First Steps in Getting the California Homeless Off Our Streets . by Alice B. Clagett

Published on 21 May 2019

Image: “Skid Row, Los Angeles,” by Jorobeq at English Wikipedia, 3 September 2006, in Wikipedia, CC BY 2.5

Image: “Skid Row, Los Angeles,” by Jorobeq at English Wikipedia, 3 September 2006, in Wikipedia, CC BY 2.5

  • INTRODUCTION
  • THE ADVANTAGE OF A STAGED APPROACH TO THE HOMELESS PROBLEM
    • Stage One: Provide Small Tenting Areas, with Security
      • Segregating Homeless at Stage One by Need
    • Stage Two Work Camps for the Homeless: A Lockable Shed, and Work at Less Than Minimum Wage in Exchange for Social Services
    • Stage Three: Group Housing, and Employment in the Community
  • CONCLUSION

Dear Ones,

INTRODUCTION

I feel that the United States is experiencing a down-spiraling into what appear to be the sort of problems that underdeveloped nations have been facing all along. We are doing this in headlong fashion, while still understandably looking to the high standards of our dream that America is a land of opportunity for all.

Thus we are missing the mile markers and warning signs that action must be taken right away so as to solve the problems at hand. But what action is it that begs to be taken?

My hope is that there may be a middle path … a path neither ultra-right nor ultra-left … a path based upon viable solutions that have already proven to be of merit in other countries with problems similar to our own.

Here in Los Angeles we are looking for solutions to the issue of the waves of homeless people, some of whom have financial resources, and some of whom have not.

Then there are those who have sufficient money for food and clothing, but not enough to allow them to be housed; those people just need low-cost housing. And I believe that is in the works, in Los Angeles. But it may be some while before sufficient low-cost housing is available.

THE ADVANTAGE OF A STAGED APPROACH TO THE HOMELESS PROBLEM

I believe that taking a staged approach to solutions for the homeless problem has merit. It would empower us, neighborhood by neighborhood, to break the stalemate of not having enough money to implement a solution. It would give us a direction and a purpose. It would be cost effective. And the results would be immediate, for the homeless would no longer be camping out illegally on public and private property in our neighborhoods.

Stage One: Provide Small Tenting Areas, with Security

I feel we must begin with a Stage One plan now, that being to get the homeless off the streets, even if that means setting aside tenting areas for them, and providing tents, with some form of security to prevent violence amongst the homeless, or by others against them, such as fences, camp overseers. and law enforcement patrols. The homeless, I feel, surely ought to have safe turf to call their own, during a well-defined Stage One of the homing process.

Segregating Homeless at Stage One by Need. Stage One, I feel, it might be best to divide the homeless population up into segments, so that the needs of each segment may be more easily met; for instance, women who are alone, couples, families with children, the handicapped, those suffering from addictions, and single men who are able bodied and want to find work.

There are already plans underway in this regard. For instance, in the community of West Hills, the Neighborhood Council has established a Homelessness Committee that is working towards solutions to the issue of homelessness, and which offers information on available resources …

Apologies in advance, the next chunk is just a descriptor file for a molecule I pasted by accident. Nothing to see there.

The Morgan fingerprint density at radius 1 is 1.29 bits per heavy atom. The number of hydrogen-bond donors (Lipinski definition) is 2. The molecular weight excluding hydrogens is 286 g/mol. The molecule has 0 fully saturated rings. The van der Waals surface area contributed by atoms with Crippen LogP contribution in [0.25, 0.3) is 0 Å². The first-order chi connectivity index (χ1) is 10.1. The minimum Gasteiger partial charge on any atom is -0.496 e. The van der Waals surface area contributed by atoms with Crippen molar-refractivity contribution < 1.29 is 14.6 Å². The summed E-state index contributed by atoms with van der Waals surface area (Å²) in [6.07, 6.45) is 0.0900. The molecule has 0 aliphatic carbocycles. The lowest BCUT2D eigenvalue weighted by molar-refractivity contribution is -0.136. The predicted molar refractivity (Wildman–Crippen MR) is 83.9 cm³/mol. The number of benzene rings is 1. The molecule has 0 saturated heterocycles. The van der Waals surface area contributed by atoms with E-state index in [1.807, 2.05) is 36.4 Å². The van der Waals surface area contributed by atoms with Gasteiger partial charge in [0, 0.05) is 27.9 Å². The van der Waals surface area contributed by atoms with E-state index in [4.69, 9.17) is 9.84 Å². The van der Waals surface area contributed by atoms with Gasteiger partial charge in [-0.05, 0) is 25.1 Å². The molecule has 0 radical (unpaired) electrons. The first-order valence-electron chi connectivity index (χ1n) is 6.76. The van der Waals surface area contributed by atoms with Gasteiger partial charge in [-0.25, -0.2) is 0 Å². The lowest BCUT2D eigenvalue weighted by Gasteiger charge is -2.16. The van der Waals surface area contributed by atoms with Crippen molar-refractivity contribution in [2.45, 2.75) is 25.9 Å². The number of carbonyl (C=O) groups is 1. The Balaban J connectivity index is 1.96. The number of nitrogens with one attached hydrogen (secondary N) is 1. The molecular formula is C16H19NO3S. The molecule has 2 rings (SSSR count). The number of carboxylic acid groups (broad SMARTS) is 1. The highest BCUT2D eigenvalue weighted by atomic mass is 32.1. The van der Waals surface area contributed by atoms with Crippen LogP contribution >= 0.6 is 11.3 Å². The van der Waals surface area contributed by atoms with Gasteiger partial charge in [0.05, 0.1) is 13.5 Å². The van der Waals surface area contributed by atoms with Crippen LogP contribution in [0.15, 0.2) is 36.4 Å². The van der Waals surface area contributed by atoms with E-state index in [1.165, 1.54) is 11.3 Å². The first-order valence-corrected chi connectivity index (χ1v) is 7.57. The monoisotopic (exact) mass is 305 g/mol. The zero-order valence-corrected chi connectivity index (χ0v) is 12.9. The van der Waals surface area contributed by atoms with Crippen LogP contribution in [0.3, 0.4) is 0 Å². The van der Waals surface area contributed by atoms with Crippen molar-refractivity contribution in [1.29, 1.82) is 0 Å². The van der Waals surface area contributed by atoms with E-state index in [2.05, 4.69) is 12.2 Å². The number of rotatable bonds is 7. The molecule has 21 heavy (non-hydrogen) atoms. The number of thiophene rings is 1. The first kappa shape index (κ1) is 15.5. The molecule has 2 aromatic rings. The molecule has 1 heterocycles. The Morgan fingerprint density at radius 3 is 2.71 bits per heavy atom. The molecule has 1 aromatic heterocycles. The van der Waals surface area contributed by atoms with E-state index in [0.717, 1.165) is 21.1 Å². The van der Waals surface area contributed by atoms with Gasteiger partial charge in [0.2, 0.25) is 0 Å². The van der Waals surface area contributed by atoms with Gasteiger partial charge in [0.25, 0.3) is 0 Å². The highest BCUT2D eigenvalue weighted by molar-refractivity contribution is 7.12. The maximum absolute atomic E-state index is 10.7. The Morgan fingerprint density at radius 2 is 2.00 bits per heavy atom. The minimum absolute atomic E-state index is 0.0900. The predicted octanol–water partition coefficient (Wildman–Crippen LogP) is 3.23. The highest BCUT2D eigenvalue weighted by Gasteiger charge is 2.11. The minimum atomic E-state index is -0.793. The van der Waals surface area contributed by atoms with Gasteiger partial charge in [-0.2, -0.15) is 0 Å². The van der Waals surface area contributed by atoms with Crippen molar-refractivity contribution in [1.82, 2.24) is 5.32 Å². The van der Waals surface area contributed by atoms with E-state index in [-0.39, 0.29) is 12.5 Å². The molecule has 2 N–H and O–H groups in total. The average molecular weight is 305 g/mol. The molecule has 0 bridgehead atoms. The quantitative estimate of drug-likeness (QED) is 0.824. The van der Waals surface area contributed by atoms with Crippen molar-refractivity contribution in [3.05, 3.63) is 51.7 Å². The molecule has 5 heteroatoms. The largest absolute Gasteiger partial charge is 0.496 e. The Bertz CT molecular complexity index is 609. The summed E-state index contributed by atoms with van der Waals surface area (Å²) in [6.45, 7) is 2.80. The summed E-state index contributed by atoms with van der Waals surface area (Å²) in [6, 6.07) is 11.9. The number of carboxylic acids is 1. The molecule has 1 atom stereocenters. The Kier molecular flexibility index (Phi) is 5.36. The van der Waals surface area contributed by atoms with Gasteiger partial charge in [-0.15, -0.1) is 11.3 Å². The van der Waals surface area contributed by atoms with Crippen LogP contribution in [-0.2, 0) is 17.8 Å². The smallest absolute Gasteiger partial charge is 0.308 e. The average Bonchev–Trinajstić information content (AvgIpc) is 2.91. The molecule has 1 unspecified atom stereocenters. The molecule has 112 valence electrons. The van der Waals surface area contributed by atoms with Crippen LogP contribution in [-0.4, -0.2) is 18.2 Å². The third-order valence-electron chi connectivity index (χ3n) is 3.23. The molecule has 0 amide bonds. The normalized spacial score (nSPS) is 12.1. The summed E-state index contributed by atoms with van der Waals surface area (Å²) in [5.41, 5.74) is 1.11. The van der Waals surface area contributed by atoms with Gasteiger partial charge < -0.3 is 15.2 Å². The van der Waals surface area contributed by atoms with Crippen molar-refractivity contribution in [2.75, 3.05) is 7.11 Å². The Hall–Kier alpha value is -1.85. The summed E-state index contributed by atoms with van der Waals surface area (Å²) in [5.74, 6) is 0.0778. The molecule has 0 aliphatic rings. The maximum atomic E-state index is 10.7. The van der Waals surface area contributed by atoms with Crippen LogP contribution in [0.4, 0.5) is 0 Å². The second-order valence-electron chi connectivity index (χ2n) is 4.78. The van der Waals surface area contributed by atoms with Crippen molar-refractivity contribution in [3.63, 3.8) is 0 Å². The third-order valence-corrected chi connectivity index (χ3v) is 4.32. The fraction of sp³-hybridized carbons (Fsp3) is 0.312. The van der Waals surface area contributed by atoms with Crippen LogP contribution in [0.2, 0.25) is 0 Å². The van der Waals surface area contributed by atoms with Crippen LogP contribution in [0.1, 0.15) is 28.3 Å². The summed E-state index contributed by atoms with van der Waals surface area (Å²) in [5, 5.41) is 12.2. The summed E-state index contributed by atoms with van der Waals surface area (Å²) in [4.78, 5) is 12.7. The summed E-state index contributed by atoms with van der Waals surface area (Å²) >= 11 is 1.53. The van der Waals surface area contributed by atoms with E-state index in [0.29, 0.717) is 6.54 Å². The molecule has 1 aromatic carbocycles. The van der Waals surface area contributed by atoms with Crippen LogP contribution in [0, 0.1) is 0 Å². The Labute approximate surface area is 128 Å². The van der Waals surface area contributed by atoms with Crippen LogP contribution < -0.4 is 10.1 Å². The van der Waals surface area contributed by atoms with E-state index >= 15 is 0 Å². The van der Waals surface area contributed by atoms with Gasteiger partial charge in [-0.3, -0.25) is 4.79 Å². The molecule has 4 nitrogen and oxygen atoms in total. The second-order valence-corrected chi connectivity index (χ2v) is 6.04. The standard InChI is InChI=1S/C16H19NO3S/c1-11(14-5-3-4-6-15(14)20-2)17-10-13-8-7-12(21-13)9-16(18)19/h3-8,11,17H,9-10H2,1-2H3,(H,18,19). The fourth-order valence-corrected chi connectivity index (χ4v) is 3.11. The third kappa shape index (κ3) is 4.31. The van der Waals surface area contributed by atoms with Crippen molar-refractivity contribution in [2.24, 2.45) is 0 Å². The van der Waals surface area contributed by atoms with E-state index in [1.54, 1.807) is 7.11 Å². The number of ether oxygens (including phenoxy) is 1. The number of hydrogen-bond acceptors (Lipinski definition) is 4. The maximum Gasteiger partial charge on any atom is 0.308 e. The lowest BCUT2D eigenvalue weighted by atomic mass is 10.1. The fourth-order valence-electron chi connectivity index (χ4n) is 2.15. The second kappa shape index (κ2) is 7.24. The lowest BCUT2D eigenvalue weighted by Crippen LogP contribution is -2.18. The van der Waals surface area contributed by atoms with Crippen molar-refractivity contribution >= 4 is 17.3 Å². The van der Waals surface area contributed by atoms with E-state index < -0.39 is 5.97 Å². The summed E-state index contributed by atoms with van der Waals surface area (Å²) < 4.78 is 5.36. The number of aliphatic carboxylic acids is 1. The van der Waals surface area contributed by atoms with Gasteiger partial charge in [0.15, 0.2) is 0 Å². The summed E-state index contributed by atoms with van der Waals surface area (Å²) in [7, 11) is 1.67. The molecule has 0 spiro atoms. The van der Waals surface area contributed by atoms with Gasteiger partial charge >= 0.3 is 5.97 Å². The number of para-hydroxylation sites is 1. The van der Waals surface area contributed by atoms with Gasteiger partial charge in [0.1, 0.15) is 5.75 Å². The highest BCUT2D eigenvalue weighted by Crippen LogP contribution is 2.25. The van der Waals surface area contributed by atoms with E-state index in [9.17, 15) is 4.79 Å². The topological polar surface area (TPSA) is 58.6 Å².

Link: “Homeless Committee, West Hills Neighborhood Council” … https://www.westhillsnc.org/homeless-committee.php ..

Stage Two Work Camps for the Homeless: A Lockable Shed, and Work at Less Than Minimum Wage in Exchange for Social Services

I suggest, as Stage Two, work camps with a bare minimum of lockable, ventilated shelter, as with a Home Depot shed.

Employment services might be offered, with a foreman, for day labor. The work camps might provide a very low wage similar to that offered in California prisons. The work might help fund their health care, housing, food, and water. And those employed there could use their salary that they get for incidentals.

Stage Three: Group Housing, and Employment in the Community

For those who do well in day labor, the work camp staff could be on the constant lookout for better paid employment for them. If steady work is found, then perhaps group housing could be made available, perhaps in groups of roommates or dormitory groups, to keep the cost of housing low until sufficient low-income housing has been built.

CONCLUSION

That is just one way of staging recovery from homelessness; I am sure many more suggestions are being put forth. The important thing, by my lights, is the notion that we can act now. Right now, we can do something,

Should we Angelenos get together in our neighborhood councils and decide to provide small, secure lots for the homeless to pitch their tents in, we could get them off the streets and out of harm’s way in no time.

This, I feel, would be a win-win situation, as homeowners and shopkeepers will no doubt be relieved of the unsettled feeling they may have been experiencing regarding illegal encampments on public and private property here in Los Angeles.

In love, light and joy,
I Am of the Stars

…………………..

Creative Commons Attribution-ShareAlike 4.0 International License

Except where otherwise noted, “Awakening with Planet Earth” by Alice B. Clagett … https://awakeningwithplanetearth.com … is licensed under a Creative Commons Attribution-ShareAlike 4.0 International License (CC BY-SA 4.0) … https://creativecommons.org/licenses/by-sa/4.0/ ..

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community health, homelessness, Los Angeles, cities of Earth, employment, unemployment,

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